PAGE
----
The bantu originated from Swahili speakers therefore incorporating the idea of call and response. The stanzas are couplets where the first line is more metaphorical and the second line more concrete. Since I wanted this movement to be at a fast tempo and to contain a lot of energy, I wrote a bantu about competition.
©2012 Sy Brandon
The hope of a new season
The return of the team core
Those with promise not yet realized
Unexpected talent discovered
Who will stay and who will go?
Working on things you already know so you don’t forget them
The strong and weak make music together
A chance to wow the hometown crowd
A grueling test of endurance, talent and fortitude
The only time you root for other teams
The Darwinian Principle: Survival of the fittest
A tug of war where dreams are realized or shattered
A chance to say, “There’s always next year”
The loosing clubhouse
A fleeting moment of glory before the need to prove oneself again
Call and response between each instrument permeates this movement with alternations of which instrument is the leading voice. M. 1-15 reflects the first stanza and I used a lot of rising lines to reflect hope and optimism. M. 16-36 represents reunion through the use of double stops. M. 37-56 represent the next two stanzas where promise (triplet figures) and surprise (wide intervals) are the themes.
M. 56 & 57 serve as a transition to a slower tempo. M. 58-71 create anxiety through pizzicato and tremolos. M. 72-88 connotate drill, through repetitive triplets, and fundamentals, through descending fifths. This section concludes with M. 89-106 where downbeats and afterbeats represent working together with rhythm.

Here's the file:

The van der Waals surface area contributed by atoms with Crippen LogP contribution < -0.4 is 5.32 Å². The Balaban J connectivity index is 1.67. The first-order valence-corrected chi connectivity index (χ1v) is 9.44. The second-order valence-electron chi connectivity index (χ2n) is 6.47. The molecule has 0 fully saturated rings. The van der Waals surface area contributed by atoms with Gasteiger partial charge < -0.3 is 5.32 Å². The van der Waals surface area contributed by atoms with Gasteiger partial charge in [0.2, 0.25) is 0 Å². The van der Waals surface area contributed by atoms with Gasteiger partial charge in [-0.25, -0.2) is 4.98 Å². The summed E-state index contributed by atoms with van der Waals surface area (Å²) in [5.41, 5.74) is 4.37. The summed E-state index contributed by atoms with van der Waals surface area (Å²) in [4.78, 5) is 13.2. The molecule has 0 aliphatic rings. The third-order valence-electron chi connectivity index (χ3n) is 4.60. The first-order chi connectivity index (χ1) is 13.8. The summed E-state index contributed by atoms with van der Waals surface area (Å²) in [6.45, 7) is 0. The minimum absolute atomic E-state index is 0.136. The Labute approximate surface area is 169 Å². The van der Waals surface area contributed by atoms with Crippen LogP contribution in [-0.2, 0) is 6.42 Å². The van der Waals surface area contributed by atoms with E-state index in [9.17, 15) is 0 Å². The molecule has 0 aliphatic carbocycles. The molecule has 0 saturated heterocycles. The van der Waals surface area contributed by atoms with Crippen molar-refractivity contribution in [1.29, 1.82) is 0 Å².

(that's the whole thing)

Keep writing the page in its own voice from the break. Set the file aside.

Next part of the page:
M. 107-109 serves as a transition back to the original tempo. My ears were shouting at me to return to the opening material and not introduce any more new ideas. As I read over the poem, I realized that the emotions of stanzas 8-12 are similar to the emotions of the first four stanzas, so returning to the opening material made sense poetically as well as musically. The last two stanzas are reflected from M. 156-end.
I am now using flip pdf technology for the musical examples that go along with my posts. It uses Flash Player that most browsers come with. You will be hearing an mp3 of sampled sounds playing the music and you will see the score at the same time. You will need to turn the pages by clicking on the arrows at the appropriate time. To see and hear what I have discussed, go to http://www.cooppress.net/poetics_blog.html.
As always, your comments are appreciated.